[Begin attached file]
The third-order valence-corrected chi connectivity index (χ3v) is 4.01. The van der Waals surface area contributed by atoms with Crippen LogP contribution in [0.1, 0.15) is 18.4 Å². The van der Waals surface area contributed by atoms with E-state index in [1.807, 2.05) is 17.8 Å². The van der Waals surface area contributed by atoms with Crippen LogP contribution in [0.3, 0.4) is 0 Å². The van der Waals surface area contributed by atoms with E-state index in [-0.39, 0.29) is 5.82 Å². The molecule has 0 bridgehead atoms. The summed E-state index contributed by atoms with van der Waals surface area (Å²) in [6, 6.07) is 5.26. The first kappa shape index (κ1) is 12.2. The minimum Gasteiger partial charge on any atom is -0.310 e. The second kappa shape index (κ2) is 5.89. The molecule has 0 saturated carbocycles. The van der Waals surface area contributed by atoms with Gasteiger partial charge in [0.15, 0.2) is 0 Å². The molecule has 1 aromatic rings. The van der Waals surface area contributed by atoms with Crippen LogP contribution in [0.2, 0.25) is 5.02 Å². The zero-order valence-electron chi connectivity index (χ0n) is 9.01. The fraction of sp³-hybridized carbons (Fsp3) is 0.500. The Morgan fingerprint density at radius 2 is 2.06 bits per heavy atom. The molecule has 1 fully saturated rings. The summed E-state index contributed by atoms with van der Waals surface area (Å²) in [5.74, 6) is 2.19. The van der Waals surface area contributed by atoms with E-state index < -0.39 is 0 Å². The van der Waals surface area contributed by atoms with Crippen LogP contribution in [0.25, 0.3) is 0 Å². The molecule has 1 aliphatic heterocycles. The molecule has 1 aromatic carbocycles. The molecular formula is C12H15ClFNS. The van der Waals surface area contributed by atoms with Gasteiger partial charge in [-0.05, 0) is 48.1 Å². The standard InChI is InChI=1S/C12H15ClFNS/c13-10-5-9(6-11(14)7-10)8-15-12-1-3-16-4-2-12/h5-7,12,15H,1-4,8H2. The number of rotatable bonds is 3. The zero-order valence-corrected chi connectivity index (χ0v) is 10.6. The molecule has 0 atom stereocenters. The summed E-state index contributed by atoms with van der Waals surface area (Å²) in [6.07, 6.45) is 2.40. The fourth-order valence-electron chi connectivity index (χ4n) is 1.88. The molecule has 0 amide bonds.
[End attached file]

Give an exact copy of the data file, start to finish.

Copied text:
The third-order valence-corrected chi connectivity index (χ3v) is 4.01. The van der Waals surface area contributed by atoms with Crippen LogP contribution in [0.1, 0.15) is 18.4 Å². The van der Waals surface area contributed by atoms with E-state index in [1.807, 2.05) is 17.8 Å². The van der Waals surface area contributed by atoms with Crippen LogP contribution in [0.3, 0.4) is 0 Å². The van der Waals surface area contributed by atoms with E-state index in [-0.39, 0.29) is 5.82 Å². The molecule has 0 bridgehead atoms. The summed E-state index contributed by atoms with van der Waals surface area (Å²) in [6, 6.07) is 5.26. The first kappa shape index (κ1) is 12.2. The minimum Gasteiger partial charge on any atom is -0.310 e. The second kappa shape index (κ2) is 5.89. The molecule has 0 saturated carbocycles. The van der Waals surface area contributed by atoms with Gasteiger partial charge in [0.15, 0.2) is 0 Å². The molecule has 1 aromatic rings. The van der Waals surface area contributed by atoms with Crippen LogP contribution in [0.2, 0.25) is 5.02 Å². The zero-order valence-electron chi connectivity index (χ0n) is 9.01. The fraction of sp³-hybridized carbons (Fsp3) is 0.500. The Morgan fingerprint density at radius 2 is 2.06 bits per heavy atom. The molecule has 1 fully saturated rings. The summed E-state index contributed by atoms with van der Waals surface area (Å²) in [5.74, 6) is 2.19. The van der Waals surface area contributed by atoms with E-state index < -0.39 is 0 Å². The van der Waals surface area contributed by atoms with Crippen LogP contribution in [0.25, 0.3) is 0 Å². The molecule has 1 aliphatic heterocycles. The molecule has 1 aromatic carbocycles. The molecular formula is C12H15ClFNS. The van der Waals surface area contributed by atoms with Gasteiger partial charge in [-0.05, 0) is 48.1 Å². The standard InChI is InChI=1S/C12H15ClFNS/c13-10-5-9(6-11(14)7-10)8-15-12-1-3-16-4-2-12/h5-7,12,15H,1-4,8H2. The number of rotatable bonds is 3. The zero-order valence-corrected chi connectivity index (χ0v) is 10.6. The molecule has 0 atom stereocenters. The summed E-state index contributed by atoms with van der Waals surface area (Å²) in [6.07, 6.45) is 2.40. The fourth-order valence-electron chi connectivity index (χ4n) is 1.88. The molecule has 0 amide bonds.